CUBA CITY—Veterans are sometimes reluctant to take advantage of the Honor Flight program, which was generated specifically to provide veterans an opportunity to see the national memorials created to honor their service to the United States.
Al Kern of Cuba City was one of those veterans.
At the persistence of his daughter-in-law, Kate Kern, he applied for the opportunity and was able to make the trip in September.
“I’ve never been sorry,” Al Kern said. “It was a very worthwhile trip.”
He was most amazed at Arlington National Cemetery.
“I visualized it as a big field, but there are graves all over on the hillsides, down in the valleys,” Kern said. “There are over 300,000 people buried there.”
He also was enamored at the changing of the guard for the Tomb of the Unknowns.
“It’s something to see the way the three people are involved,” Kern said. “Everything is done with precision.”
Kern said it was a long day, but the trip was worth it. He was amazed at how organized everything is and how many people work to make it happen for so many deserving veterans.
“At the end of the day I was tired, but it was worth it,” Kern said. “It brought back a lot of memories.”
Kern served two years in the Navy near the end of the war. He said his dad knew the head of the draft board, who told him when his number would be up for the draft. It gave him the chance to enlist before being drafted in 1945.
“I was scheduled to go to Norman, Okla., for the Airforce,” Kern said. “Of course, when I got there, they closed it. They just shuffled me around from base to base until I got to the Great Lakes, which is where I was discharged. I saw a lot of the country. I didn’t gain much. I shouldn’t say that, but I didn’t. I just lost two years. It was something I had to do because I had three brothers in the service.”
Kern said he was probably one of the most fortunate guys he knows of.
“I ended up in New Orleans, and there were four of us guys who wanted to be on a ship. That’s what we went in the Navy for,” Kern said. “We went to see the commanding officer, and of the four guys they appointed me to be the one to talk to him about getting on his ship. I went up to him and [asked to be transferred onto the ship]. He slammed his fists on the table and said, ‘I’ll give you a ship. Now get the Hell out of here.’ Here we were just young guys and when someone tells you to get out of there, you get out of there.”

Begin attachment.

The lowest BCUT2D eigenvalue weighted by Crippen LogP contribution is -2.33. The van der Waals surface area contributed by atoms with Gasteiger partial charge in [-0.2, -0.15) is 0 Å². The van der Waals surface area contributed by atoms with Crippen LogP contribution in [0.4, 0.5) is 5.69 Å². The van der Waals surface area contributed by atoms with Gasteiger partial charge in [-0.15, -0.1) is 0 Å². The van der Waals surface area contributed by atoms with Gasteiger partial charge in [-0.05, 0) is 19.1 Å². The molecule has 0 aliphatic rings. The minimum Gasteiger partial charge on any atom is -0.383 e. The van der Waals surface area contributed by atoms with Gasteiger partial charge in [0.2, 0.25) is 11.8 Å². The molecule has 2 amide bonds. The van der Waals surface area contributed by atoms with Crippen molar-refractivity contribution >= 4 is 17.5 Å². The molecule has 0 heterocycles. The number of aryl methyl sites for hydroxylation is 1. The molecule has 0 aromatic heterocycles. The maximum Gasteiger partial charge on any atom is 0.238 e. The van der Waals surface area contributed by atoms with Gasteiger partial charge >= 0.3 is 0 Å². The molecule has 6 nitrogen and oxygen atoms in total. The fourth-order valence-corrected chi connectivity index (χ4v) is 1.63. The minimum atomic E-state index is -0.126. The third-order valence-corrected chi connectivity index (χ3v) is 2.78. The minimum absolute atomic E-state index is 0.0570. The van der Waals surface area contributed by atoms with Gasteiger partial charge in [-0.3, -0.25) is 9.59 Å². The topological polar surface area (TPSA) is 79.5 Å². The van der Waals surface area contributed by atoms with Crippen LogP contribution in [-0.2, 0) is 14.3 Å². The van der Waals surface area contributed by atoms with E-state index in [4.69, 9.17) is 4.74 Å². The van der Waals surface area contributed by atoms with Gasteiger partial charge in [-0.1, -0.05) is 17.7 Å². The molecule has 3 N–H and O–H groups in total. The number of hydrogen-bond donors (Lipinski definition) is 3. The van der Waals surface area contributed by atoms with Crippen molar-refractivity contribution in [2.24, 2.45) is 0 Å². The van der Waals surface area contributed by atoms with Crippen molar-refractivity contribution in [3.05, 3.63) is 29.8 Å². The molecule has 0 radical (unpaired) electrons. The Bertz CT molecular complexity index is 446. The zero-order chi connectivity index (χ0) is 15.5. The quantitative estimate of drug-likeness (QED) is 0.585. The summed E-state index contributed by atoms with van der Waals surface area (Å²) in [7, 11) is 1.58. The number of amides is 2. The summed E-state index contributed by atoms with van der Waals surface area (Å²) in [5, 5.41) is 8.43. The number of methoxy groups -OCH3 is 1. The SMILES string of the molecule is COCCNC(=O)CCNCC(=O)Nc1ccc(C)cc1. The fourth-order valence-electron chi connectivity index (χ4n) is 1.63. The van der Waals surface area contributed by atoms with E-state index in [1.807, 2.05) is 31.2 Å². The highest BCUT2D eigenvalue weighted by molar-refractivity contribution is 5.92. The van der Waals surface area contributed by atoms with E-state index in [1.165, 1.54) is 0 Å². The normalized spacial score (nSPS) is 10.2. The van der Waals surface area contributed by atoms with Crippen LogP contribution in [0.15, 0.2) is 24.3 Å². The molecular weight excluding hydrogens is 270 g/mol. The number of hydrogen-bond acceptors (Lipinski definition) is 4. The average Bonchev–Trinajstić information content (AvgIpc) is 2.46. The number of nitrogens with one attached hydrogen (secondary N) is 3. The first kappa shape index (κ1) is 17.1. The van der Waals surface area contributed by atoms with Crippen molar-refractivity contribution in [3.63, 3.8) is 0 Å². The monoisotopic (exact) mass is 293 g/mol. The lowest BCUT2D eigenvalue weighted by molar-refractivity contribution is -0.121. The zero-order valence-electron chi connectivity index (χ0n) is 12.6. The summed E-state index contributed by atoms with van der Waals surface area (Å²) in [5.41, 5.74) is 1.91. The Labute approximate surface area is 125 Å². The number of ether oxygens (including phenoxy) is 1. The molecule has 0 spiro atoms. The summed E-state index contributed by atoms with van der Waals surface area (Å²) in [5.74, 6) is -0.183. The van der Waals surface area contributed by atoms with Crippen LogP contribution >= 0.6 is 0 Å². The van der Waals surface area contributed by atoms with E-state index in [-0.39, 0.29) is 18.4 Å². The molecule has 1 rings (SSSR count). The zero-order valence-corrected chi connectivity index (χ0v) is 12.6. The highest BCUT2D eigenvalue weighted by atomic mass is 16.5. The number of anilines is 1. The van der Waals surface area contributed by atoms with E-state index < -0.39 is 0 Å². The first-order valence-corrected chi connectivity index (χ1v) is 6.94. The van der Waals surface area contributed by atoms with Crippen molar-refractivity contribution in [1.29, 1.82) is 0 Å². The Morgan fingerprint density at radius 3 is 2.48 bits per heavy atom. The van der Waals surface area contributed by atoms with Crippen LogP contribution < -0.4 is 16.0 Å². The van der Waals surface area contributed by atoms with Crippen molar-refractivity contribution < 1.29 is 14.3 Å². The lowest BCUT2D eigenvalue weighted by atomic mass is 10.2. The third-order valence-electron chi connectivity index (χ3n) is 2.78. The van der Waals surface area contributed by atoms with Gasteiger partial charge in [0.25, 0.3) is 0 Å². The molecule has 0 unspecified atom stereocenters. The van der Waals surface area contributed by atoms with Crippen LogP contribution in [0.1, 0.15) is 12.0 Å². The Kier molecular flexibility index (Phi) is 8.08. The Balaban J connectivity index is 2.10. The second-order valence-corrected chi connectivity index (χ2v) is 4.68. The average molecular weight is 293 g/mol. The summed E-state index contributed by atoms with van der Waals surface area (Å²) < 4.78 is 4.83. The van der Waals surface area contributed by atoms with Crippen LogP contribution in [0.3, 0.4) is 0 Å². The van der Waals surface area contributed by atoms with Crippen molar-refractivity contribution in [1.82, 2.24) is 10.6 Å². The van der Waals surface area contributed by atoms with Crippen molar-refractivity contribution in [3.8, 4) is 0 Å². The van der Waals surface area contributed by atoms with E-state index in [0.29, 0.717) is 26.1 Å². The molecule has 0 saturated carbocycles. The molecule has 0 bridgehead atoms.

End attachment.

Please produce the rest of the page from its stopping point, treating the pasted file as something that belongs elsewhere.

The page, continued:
The next morning Kern got his orders to report to a Naval station in Chicago. He boarded a train and when he arrived in Chicago two men were waiting for him in a station wagon.
“The guys were kidding me all the while that I wasn’t going to like this duty,” Kern said. “Here they assigned me to an admiral’s yacht. Admiral Nimitz was in charge of the Naval Training Station in the Great Lakes.”
Kern arrived at his post in the winter when the boat was covered. He was stationed on he boat, which had its own bedrooms. He said the admiral never used the boat. In the summer months the boat would be tied up on the Great Lakes. Some of the admiral’s officers would sometimes use the boat to go swimming.
Kern said he was paid $57 a month. He was stationed at that yacht for over a year before he was discharged.
In World War II there were over 16 million Americans who served in the U.S. military. America is losing almost 1,000 members per day of that Greatest Generation. In 2004 the World War II Memorial was completed and dedicated on the Washington Mall in Washington, D.C.
“Kellie Randall sure has a place in my heart,” Kern said. “She really took care of me that day.”
Randall had signed up to be a guardian for the Honor Flight program to assist her father, Harland Randall, a Korean War veteran. Unfortunately, her father passed away less than a month before the flight. Instead she was paired with Al Kern for the day’s activities, which started at 5 a.m. in the Grand River Center in Dubuque and wrapped up at that same location late in the evening. Kern said he arrived back home after 11 p.m.